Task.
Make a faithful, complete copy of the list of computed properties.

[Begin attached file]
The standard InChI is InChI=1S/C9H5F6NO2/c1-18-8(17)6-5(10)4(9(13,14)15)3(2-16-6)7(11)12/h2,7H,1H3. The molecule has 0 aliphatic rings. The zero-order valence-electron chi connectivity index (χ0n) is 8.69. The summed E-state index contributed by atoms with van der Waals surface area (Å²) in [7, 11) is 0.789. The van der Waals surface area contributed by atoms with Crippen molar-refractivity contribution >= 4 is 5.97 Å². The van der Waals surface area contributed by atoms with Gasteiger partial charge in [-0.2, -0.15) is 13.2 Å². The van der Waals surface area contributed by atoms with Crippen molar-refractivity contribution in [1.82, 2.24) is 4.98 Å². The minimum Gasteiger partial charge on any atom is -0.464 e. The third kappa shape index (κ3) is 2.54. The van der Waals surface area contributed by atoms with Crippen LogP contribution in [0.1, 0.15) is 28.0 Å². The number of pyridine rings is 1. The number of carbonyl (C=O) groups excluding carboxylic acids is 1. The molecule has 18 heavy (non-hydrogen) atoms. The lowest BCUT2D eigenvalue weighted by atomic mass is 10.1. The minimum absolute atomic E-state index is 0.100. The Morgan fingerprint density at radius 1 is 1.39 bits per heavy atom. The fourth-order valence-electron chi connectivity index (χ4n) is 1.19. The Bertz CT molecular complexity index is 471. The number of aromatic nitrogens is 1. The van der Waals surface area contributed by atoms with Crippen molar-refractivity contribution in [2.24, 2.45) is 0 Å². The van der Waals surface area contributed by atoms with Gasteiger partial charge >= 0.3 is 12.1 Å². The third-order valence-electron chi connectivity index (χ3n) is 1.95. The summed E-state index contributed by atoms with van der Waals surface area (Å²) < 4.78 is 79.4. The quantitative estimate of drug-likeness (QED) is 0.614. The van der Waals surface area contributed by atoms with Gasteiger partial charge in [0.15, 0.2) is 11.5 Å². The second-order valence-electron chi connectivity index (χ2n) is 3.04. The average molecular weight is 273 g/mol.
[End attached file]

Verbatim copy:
The standard InChI is InChI=1S/C9H5F6NO2/c1-18-8(17)6-5(10)4(9(13,14)15)3(2-16-6)7(11)12/h2,7H,1H3. The molecule has 0 aliphatic rings. The zero-order valence-electron chi connectivity index (χ0n) is 8.69. The summed E-state index contributed by atoms with van der Waals surface area (Å²) in [7, 11) is 0.789. The van der Waals surface area contributed by atoms with Crippen molar-refractivity contribution >= 4 is 5.97 Å². The van der Waals surface area contributed by atoms with Gasteiger partial charge in [-0.2, -0.15) is 13.2 Å². The van der Waals surface area contributed by atoms with Crippen molar-refractivity contribution in [1.82, 2.24) is 4.98 Å². The minimum Gasteiger partial charge on any atom is -0.464 e. The third kappa shape index (κ3) is 2.54. The van der Waals surface area contributed by atoms with Crippen LogP contribution in [0.1, 0.15) is 28.0 Å². The number of pyridine rings is 1. The number of carbonyl (C=O) groups excluding carboxylic acids is 1. The molecule has 18 heavy (non-hydrogen) atoms. The lowest BCUT2D eigenvalue weighted by atomic mass is 10.1. The minimum absolute atomic E-state index is 0.100. The Morgan fingerprint density at radius 1 is 1.39 bits per heavy atom. The fourth-order valence-electron chi connectivity index (χ4n) is 1.19. The Bertz CT molecular complexity index is 471. The number of aromatic nitrogens is 1. The van der Waals surface area contributed by atoms with Crippen molar-refractivity contribution in [2.24, 2.45) is 0 Å². The van der Waals surface area contributed by atoms with Gasteiger partial charge >= 0.3 is 12.1 Å². The third-order valence-electron chi connectivity index (χ3n) is 1.95. The summed E-state index contributed by atoms with van der Waals surface area (Å²) < 4.78 is 79.4. The quantitative estimate of drug-likeness (QED) is 0.614. The van der Waals surface area contributed by atoms with Gasteiger partial charge in [0.15, 0.2) is 11.5 Å². The second-order valence-electron chi connectivity index (χ2n) is 3.04. The average molecular weight is 273 g/mol.